What state officials describe as a federal computer glitch has cost Indiana $3.2 million dollars in college-readiness grants.
Gaining Early Awareness and Readiness for Undergraduate Programs (GEAR-UP), is a federal program to help middle and high school students understand what they will need to apply for college. Indiana also uses the money to make students aware of the state-funded 21st Century Scholars program, which guarantees full tuition to a state school for students who keep their grades up and stay out of trouble.
But when it was time to reapply for the grant, Indiana was a day late. State Student Assistance Commission of Indiana is a state department charged with making college affordable to Hoosiers through need-based grants.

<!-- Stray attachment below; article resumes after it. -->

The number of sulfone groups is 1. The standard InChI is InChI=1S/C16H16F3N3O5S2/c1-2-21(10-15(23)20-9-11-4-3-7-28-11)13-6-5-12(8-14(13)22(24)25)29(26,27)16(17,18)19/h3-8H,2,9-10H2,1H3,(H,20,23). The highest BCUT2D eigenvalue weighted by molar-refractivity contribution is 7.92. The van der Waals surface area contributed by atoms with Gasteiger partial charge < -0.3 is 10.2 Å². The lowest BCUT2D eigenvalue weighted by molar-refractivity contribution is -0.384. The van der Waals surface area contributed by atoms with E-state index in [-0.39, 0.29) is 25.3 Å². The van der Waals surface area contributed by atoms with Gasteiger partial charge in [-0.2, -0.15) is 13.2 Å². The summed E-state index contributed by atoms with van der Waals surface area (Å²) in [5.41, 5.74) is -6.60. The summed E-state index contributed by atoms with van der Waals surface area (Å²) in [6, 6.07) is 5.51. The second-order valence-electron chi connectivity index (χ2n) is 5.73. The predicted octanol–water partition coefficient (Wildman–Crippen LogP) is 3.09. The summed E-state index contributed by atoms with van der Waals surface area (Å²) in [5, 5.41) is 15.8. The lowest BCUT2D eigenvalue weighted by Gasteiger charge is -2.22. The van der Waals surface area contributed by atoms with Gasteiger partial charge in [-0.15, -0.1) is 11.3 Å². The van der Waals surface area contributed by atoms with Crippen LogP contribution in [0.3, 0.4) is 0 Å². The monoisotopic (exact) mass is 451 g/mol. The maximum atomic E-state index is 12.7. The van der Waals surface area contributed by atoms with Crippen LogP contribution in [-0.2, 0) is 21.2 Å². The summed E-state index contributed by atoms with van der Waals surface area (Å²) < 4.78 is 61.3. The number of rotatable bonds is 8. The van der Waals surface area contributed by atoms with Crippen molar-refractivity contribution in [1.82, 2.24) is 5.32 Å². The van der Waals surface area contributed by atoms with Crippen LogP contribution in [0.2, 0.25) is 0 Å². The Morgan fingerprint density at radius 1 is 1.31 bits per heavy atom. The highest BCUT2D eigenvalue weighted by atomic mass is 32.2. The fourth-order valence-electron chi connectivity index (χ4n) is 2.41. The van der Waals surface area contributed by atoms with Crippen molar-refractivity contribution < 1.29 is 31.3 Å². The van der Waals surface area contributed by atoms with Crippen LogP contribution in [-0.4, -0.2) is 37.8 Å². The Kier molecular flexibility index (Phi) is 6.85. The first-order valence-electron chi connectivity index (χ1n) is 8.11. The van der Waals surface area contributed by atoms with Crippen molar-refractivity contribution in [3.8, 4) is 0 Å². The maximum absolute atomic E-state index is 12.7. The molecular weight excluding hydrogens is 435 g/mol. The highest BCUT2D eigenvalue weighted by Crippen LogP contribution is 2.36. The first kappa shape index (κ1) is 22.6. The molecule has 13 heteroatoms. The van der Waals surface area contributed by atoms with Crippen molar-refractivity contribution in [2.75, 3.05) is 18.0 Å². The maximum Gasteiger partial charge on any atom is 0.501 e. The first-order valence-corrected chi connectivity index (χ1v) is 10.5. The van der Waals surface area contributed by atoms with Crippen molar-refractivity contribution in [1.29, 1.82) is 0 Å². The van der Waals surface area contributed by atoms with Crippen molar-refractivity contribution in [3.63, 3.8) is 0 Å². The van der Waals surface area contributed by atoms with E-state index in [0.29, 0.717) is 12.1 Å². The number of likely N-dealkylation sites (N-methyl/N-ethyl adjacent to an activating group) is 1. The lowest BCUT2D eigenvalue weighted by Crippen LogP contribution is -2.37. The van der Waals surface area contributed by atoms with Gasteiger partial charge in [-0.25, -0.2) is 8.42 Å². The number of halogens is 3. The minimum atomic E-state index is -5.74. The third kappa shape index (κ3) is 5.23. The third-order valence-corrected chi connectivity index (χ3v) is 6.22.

The department’s executive director Mary Jane Michalak says the staffer in charge of the application had been with SSACI for about six weeks, and contacted the U.S. Department of Education to make sure her username and login information for the grant website were valid.
“They got this technical message that she was not an authorized user. We couldn’t get through to anyone, contacted them the next day and by the time they got the issue resolved they would not accept it because the deadline had passed,” Michalak says.
Michalak says the commission is brainstorming ways to continue outreach efforts using the third of the budget that comes from state funds.
“The model that we‘re operating under has to change in some way,” she says. “We have not determined what that will be yet. It just means that without this $3 million, we need to sustain the program on the $1.8 [million] that we have been appropriated.
The agency hopes to settle on a plan within a couple of weeks.